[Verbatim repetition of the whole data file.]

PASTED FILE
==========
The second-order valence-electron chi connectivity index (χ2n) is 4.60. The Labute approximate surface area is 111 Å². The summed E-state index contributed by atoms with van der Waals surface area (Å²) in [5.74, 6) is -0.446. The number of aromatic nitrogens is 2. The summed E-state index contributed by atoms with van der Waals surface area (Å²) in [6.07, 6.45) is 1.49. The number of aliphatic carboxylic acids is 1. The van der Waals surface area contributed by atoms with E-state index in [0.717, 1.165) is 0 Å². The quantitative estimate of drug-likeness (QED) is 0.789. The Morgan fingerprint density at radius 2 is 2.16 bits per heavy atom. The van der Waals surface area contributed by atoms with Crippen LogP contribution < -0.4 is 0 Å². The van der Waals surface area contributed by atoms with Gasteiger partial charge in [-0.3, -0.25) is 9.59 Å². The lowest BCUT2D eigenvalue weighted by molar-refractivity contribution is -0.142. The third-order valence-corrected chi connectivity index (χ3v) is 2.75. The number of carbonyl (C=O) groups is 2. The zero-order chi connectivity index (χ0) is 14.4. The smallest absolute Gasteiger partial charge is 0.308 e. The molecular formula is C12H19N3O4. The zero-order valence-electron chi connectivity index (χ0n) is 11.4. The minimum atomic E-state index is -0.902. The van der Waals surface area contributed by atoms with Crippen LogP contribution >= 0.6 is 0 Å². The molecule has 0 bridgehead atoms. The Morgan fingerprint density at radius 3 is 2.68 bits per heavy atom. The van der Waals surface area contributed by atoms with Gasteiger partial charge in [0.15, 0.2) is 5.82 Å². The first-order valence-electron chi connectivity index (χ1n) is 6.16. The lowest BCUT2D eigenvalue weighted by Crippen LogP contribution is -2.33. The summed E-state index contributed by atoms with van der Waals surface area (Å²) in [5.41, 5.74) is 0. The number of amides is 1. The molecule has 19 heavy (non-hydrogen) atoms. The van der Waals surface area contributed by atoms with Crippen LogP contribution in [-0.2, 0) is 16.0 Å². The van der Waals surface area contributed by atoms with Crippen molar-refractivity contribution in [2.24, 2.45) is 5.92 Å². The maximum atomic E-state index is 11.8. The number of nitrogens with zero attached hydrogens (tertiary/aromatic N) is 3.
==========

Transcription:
The second-order valence-electron chi connectivity index (χ2n) is 4.60. The Labute approximate surface area is 111 Å². The summed E-state index contributed by atoms with van der Waals surface area (Å²) in [5.74, 6) is -0.446. The number of aromatic nitrogens is 2. The summed E-state index contributed by atoms with van der Waals surface area (Å²) in [6.07, 6.45) is 1.49. The number of aliphatic carboxylic acids is 1. The van der Waals surface area contributed by atoms with E-state index in [0.717, 1.165) is 0 Å². The quantitative estimate of drug-likeness (QED) is 0.789. The Morgan fingerprint density at radius 2 is 2.16 bits per heavy atom. The van der Waals surface area contributed by atoms with Crippen LogP contribution < -0.4 is 0 Å². The van der Waals surface area contributed by atoms with Gasteiger partial charge in [-0.3, -0.25) is 9.59 Å². The lowest BCUT2D eigenvalue weighted by molar-refractivity contribution is -0.142. The third-order valence-corrected chi connectivity index (χ3v) is 2.75. The number of carbonyl (C=O) groups is 2. The zero-order chi connectivity index (χ0) is 14.4. The smallest absolute Gasteiger partial charge is 0.308 e. The molecular formula is C12H19N3O4. The zero-order valence-electron chi connectivity index (χ0n) is 11.4. The minimum atomic E-state index is -0.902. The van der Waals surface area contributed by atoms with Crippen LogP contribution >= 0.6 is 0 Å². The molecule has 0 bridgehead atoms. The Morgan fingerprint density at radius 3 is 2.68 bits per heavy atom. The van der Waals surface area contributed by atoms with Gasteiger partial charge in [0.15, 0.2) is 5.82 Å². The first-order valence-electron chi connectivity index (χ1n) is 6.16. The lowest BCUT2D eigenvalue weighted by Crippen LogP contribution is -2.33. The summed E-state index contributed by atoms with van der Waals surface area (Å²) in [5.41, 5.74) is 0. The number of amides is 1. The molecule has 19 heavy (non-hydrogen) atoms. The van der Waals surface area contributed by atoms with Crippen LogP contribution in [-0.2, 0) is 16.0 Å². The van der Waals surface area contributed by atoms with Crippen molar-refractivity contribution in [2.24, 2.45) is 5.92 Å². The maximum atomic E-state index is 11.8. The number of nitrogens with zero attached hydrogens (tertiary/aromatic N) is 3.